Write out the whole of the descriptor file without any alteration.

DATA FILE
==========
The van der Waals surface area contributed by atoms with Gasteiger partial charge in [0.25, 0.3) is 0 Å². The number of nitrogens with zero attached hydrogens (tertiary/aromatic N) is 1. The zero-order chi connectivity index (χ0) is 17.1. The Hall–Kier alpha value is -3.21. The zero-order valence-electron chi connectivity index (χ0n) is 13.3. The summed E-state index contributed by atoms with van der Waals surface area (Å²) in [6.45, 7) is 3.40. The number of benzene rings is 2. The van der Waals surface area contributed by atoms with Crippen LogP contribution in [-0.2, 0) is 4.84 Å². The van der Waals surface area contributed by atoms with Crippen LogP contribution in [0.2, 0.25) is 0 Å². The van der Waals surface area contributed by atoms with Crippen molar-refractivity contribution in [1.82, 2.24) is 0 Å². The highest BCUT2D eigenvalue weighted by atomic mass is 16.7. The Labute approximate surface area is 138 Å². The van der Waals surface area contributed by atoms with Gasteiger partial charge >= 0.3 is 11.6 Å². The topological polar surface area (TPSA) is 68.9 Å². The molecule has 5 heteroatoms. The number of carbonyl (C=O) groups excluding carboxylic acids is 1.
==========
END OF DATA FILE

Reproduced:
The van der Waals surface area contributed by atoms with Gasteiger partial charge in [0.25, 0.3) is 0 Å². The number of nitrogens with zero attached hydrogens (tertiary/aromatic N) is 1. The zero-order chi connectivity index (χ0) is 17.1. The Hall–Kier alpha value is -3.21. The zero-order valence-electron chi connectivity index (χ0n) is 13.3. The summed E-state index contributed by atoms with van der Waals surface area (Å²) in [6.45, 7) is 3.40. The number of benzene rings is 2. The van der Waals surface area contributed by atoms with Crippen LogP contribution in [-0.2, 0) is 4.84 Å². The van der Waals surface area contributed by atoms with Crippen LogP contribution in [0.2, 0.25) is 0 Å². The van der Waals surface area contributed by atoms with Crippen molar-refractivity contribution in [1.82, 2.24) is 0 Å². The highest BCUT2D eigenvalue weighted by atomic mass is 16.7. The Labute approximate surface area is 138 Å². The van der Waals surface area contributed by atoms with Gasteiger partial charge >= 0.3 is 11.6 Å². The topological polar surface area (TPSA) is 68.9 Å². The molecule has 5 heteroatoms. The number of carbonyl (C=O) groups excluding carboxylic acids is 1.